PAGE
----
Dr. Boling also was instrumental in providing support and growing women’s athletics at UT. He was a fan and enjoyed attending games, particularly basketball. Thompson-Boling Arena in Knoxville is named in honor of him.

“He had a vision that women could succeed on the playing field just like he had a vision they could succeed in the classroom, and he gave them the opportunity to do so,” said Lady Vols basketball coach Holly Warlick.

“He put us on a level playing field with everyone else, and he was someone who was instrumental in us having scholarships and playing basketball in the same arena as the men. He was so influential in providing the support and resources for us to succeed, and people everywhere took note of the University of Tennessee’s care and commitment for women’s sports.”

Dr. Boling’s first job out of high school was movie theater usher, and he was eventually promoted to manager at the Tennessee Theatre in downtown Knoxville. But when he discovered the janitor earned a higher salary, he got a job on the night shift at ALCOA as a cost accountant.

During his freshman year at UT, he was called to active duty in the Army in 1943 and placed in an engineering training program. His company was sent to Normandy following the invasion, and he was stationed in France and Germany.

Three years later, he returned to UT to finish his degree. Before graduation, the UT statistics department asked him to teach a course. The experience made him want to continue working at a university, but a later teaching assignment fell through and he found work for Union Carbide, which was managing Oak Ridge National Laboratory at the time for the Department of Energy.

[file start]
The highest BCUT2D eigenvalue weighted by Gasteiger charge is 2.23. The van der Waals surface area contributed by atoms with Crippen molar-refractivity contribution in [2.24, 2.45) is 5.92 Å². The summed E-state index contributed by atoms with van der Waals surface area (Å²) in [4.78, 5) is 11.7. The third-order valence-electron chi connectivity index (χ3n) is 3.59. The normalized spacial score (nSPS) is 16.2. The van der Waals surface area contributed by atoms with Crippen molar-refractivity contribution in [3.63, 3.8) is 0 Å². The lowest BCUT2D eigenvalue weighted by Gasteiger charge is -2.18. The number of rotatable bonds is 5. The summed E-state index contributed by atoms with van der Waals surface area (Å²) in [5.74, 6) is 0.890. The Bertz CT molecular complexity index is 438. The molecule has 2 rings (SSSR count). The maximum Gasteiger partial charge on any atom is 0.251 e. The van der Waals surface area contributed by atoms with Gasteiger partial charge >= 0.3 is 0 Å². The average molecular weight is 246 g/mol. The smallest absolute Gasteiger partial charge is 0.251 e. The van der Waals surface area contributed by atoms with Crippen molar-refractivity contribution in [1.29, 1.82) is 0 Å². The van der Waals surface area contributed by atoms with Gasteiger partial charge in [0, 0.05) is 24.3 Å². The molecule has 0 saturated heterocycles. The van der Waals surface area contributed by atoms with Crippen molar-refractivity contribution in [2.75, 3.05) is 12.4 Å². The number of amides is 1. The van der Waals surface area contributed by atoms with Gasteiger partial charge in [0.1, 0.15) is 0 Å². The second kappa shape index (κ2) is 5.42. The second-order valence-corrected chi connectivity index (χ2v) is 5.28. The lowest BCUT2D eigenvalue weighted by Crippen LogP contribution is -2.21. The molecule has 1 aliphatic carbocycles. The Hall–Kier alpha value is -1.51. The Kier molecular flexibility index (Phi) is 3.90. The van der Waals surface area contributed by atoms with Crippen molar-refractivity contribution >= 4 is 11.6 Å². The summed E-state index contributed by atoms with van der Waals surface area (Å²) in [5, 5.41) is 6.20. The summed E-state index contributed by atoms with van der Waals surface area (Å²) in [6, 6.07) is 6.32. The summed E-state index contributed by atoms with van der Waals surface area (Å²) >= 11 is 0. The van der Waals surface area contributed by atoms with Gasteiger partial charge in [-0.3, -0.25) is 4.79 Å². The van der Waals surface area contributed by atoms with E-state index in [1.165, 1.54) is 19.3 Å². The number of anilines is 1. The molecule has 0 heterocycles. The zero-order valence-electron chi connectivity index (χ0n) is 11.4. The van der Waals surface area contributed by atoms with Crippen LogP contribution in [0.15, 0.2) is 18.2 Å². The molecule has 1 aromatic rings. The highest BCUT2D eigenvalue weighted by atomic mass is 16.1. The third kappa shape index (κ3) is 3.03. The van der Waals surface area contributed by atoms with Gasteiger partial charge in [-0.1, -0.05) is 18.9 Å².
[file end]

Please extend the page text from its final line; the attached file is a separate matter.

Dr. Boling went to work for the state in 1954 when Bill Snodgrass, a former colleague at UT and state comptroller, asked him to be the state budget director for then-Gov. Frank Clement. When Buford Ellington succeeded Clement, Dr. Boling was made commissioner of finance and administration. While in Nashville, Dr. Boling earned his doctorate in education administration, and upon graduation, he was offered a job as vice president under Holt at UT.

As Dr. Boling wrote in a 1996 biography, “I see the building and maintaining a network of positive supporters of the University among the faculty, staff and students and among alumni, friends and corporate supporters as the central task of the presidency. In such a positive climate, faculty and staff give their best work, students are encouraged and nurtured, financial support builds, and the resulting momentum allows the University to take on ever greater tasks and do them well.”

Dr. Boling served on numerous educational, corporate and civic boards such as the American College Testing Program, Southern Regional Education Board, CSX, North American Philips, the Greater Knoxville Chamber of Commerce, the Knoxville Symphony Society and the East Tennessee Discovery Center.

Boling is survived by his wife Carolyn; three sons Mark, Brian and Stephen; and six grandchildren.

Funeral arrangements are pending.


Gina Stafford
(865) 974-0741

Elizabeth Davis
(865) 974-5179

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Category: Headlines